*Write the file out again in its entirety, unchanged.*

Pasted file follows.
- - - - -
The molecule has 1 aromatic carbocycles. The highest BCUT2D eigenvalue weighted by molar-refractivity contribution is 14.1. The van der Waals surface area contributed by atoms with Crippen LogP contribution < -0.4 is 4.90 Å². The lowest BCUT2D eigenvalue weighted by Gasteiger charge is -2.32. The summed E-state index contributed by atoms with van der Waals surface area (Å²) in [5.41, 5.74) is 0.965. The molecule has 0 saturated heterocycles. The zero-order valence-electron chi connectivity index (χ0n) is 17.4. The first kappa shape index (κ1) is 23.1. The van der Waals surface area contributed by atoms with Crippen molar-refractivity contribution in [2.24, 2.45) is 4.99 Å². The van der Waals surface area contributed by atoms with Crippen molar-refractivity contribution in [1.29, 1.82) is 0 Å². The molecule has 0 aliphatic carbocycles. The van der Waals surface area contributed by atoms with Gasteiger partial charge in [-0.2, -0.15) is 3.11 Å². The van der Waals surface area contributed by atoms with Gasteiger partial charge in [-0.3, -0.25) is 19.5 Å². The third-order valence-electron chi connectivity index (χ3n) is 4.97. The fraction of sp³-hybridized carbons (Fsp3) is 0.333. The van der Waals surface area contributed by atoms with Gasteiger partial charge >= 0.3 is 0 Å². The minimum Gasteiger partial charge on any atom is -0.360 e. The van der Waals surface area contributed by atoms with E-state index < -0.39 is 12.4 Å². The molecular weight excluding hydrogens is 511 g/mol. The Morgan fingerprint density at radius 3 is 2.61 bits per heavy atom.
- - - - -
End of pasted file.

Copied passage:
The molecule has 1 aromatic carbocycles. The highest BCUT2D eigenvalue weighted by molar-refractivity contribution is 14.1. The van der Waals surface area contributed by atoms with Crippen LogP contribution < -0.4 is 4.90 Å². The lowest BCUT2D eigenvalue weighted by Gasteiger charge is -2.32. The summed E-state index contributed by atoms with van der Waals surface area (Å²) in [5.41, 5.74) is 0.965. The molecule has 0 saturated heterocycles. The zero-order valence-electron chi connectivity index (χ0n) is 17.4. The first kappa shape index (κ1) is 23.1. The van der Waals surface area contributed by atoms with Crippen molar-refractivity contribution in [2.24, 2.45) is 4.99 Å². The van der Waals surface area contributed by atoms with Crippen molar-refractivity contribution in [1.29, 1.82) is 0 Å². The molecule has 0 aliphatic carbocycles. The van der Waals surface area contributed by atoms with Gasteiger partial charge in [-0.2, -0.15) is 3.11 Å². The van der Waals surface area contributed by atoms with Gasteiger partial charge in [-0.3, -0.25) is 19.5 Å². The third-order valence-electron chi connectivity index (χ3n) is 4.97. The fraction of sp³-hybridized carbons (Fsp3) is 0.333. The van der Waals surface area contributed by atoms with Gasteiger partial charge >= 0.3 is 0 Å². The minimum Gasteiger partial charge on any atom is -0.360 e. The van der Waals surface area contributed by atoms with E-state index < -0.39 is 12.4 Å². The molecular weight excluding hydrogens is 511 g/mol. The Morgan fingerprint density at radius 3 is 2.61 bits per heavy atom.